Wheeler Brothers was a long established tailors and outfitters trading in Wantage Market Place since 1834.

The shop was between what is now TSB Bank and Boots the Chemists and for many years The Crown of Old England Inn.

In the 1900s, Alfred (Harry) Henry Wheeler ran the business. Harry was married to Florence (née Mowbray) and they had six sons and one daughter Mary who had left home.

Of the sons, Bernard the eldest worked for his father and three others Denys, Philip and Gerald all attended King Alfred’s School. One son had died in infancy and Cecil worked as a bookseller in Oxford.

By January 1914, Harry Wheeler had decided to retire and went to live at Stanley Road Oxford.

It was at this stage, that Denys bought the business from his father borrowing money from his father-in-law William Hawkins.

Gerald, the youngest son was already working in Oxford, where he had been a pupil of Mr Clement Bellamy at Messrs Druce & Co, Chemists in the High Street since 1912.

In December 1914, aged 18, Gerald Wheeler enlisted into the 1/4th Battalion Seaforth Highlanders at Bedford.

After training, he went to France on 13th March 1915, in time for the Battle of Aubers Ridge. It was during this battle that Gerald was to lose his life.

He has no known grave and is commemorated on the Le Touret Memorial in France.

The Wheeler Brothers tailoring business depended on Denys attending local markets to solicit business and also the local horse racing industry for which the business supplied jockey's outfits.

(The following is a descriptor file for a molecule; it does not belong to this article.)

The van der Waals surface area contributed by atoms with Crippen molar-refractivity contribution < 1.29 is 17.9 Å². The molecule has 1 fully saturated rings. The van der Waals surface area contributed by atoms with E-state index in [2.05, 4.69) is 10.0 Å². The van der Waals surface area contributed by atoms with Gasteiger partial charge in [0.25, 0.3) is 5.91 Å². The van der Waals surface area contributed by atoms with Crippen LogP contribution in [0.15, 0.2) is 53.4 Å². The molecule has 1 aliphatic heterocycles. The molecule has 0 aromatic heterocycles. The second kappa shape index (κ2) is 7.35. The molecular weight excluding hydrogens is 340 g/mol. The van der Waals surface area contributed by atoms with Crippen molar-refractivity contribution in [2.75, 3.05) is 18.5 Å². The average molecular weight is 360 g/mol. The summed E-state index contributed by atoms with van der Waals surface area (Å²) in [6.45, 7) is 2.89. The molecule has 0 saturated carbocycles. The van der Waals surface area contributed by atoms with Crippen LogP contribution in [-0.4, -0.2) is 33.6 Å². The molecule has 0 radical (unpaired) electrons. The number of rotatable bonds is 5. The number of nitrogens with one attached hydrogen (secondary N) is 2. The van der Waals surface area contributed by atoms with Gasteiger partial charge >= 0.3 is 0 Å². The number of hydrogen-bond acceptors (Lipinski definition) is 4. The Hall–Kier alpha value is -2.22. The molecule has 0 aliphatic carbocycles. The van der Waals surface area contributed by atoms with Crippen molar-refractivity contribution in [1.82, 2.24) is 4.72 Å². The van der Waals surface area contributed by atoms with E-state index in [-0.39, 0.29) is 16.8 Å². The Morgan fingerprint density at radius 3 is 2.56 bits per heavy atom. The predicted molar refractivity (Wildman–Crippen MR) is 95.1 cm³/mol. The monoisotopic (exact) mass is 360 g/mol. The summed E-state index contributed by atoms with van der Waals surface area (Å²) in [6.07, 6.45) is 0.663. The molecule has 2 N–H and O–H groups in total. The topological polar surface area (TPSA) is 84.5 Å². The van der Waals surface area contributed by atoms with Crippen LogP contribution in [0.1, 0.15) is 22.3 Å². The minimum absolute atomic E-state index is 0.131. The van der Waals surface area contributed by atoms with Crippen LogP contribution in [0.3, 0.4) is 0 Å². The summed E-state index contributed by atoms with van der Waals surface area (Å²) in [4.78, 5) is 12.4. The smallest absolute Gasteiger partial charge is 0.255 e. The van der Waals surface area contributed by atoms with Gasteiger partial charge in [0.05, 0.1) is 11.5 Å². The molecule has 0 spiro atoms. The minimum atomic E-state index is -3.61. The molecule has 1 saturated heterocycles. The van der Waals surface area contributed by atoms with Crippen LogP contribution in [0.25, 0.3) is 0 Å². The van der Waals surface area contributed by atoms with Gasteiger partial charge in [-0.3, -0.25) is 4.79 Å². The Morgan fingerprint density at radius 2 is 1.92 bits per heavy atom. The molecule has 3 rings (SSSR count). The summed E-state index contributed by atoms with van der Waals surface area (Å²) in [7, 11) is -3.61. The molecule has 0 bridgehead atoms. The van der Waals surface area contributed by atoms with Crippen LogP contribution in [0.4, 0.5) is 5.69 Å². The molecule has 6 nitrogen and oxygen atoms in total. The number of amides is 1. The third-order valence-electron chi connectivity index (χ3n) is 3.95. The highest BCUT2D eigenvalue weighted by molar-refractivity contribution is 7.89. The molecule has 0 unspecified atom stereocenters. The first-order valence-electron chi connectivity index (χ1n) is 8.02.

With the outbreak of the Great War in August 1914 horse racing was suspended for the duration of the war. This and the reduction of customers attending the local markets hit Wheeler Brothers hard.

Few orders were received and eventually the shop closed in 1916 and Denys filed for bankruptcy.

In the meantime, he had had been mobilised into the Royal Flying Corps on 18th July 1916 as an Aircraftsman 2nd Class.

Denys Wheeler served in the RFC in the UK until June 1917, when he was transferred via the East Surreys to the 21st Battalion London Regiment in France.

Sadly he was to die of wounds received in action at Bourlon Wood on 7th December 1917. He was 28.

His widow later received a war pension of 20/- 5d a week and also his war medals. She was at this time living with her parents-in-law at Stanley Road Oxford.

Of the other sons of Harry and Florence Wheeler only Philip served in the Great War, as a lieutenant in the Royal Field Artillery.

A qualified electrical engineer, he served in India, at the Gun and Shell Factory at Cossipore and in Mesopotamia from 1916-1918.

Remaining in the army post-war he returned to India where sadly he died of illness in 1927.

He left a wife Constance, who he had married in 1912, and three children, one of whom Gerald, died serving with the Fleet Air Arm on HMS Ark Royal in 1940.

Bernard and Cecil Wheeler emigrated to Western Australia in 1912 where they lived for the rest of their lives. Bernard became a school-teacher and Cecil was a photographer.

Mary Wheeler, Harry and Florence Wheeler’s only daughter became a teacher for Willesden Education Committee in London.

She married Captain Charles W W Foster MC of the Royal Garrison Artillery who had served in India and they had several children, one of whom Charles was killed in action serving with the RAF in Norway in 1945. Mary Foster died in 1951.